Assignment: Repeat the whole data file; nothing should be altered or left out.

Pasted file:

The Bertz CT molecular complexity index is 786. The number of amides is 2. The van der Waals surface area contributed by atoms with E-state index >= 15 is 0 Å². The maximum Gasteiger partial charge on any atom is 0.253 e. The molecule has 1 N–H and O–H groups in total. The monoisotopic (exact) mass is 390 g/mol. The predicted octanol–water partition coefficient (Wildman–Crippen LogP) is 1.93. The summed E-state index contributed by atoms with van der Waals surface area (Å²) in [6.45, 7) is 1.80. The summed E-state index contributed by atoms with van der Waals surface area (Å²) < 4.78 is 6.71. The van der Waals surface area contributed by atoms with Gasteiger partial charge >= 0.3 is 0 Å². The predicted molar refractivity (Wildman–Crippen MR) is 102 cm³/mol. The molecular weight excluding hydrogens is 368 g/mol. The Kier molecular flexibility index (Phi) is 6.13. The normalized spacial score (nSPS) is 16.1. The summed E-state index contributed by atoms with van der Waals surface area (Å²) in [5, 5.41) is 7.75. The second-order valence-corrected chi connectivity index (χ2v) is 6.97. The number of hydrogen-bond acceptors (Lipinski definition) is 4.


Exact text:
The Bertz CT molecular complexity index is 786. The number of amides is 2. The van der Waals surface area contributed by atoms with E-state index >= 15 is 0 Å². The maximum Gasteiger partial charge on any atom is 0.253 e. The molecule has 1 N–H and O–H groups in total. The monoisotopic (exact) mass is 390 g/mol. The predicted octanol–water partition coefficient (Wildman–Crippen LogP) is 1.93. The summed E-state index contributed by atoms with van der Waals surface area (Å²) in [6.45, 7) is 1.80. The summed E-state index contributed by atoms with van der Waals surface area (Å²) < 4.78 is 6.71. The van der Waals surface area contributed by atoms with Gasteiger partial charge >= 0.3 is 0 Å². The predicted molar refractivity (Wildman–Crippen MR) is 102 cm³/mol. The molecular weight excluding hydrogens is 368 g/mol. The Kier molecular flexibility index (Phi) is 6.13. The normalized spacial score (nSPS) is 16.1. The summed E-state index contributed by atoms with van der Waals surface area (Å²) in [5, 5.41) is 7.75. The second-order valence-corrected chi connectivity index (χ2v) is 6.97. The number of hydrogen-bond acceptors (Lipinski definition) is 4.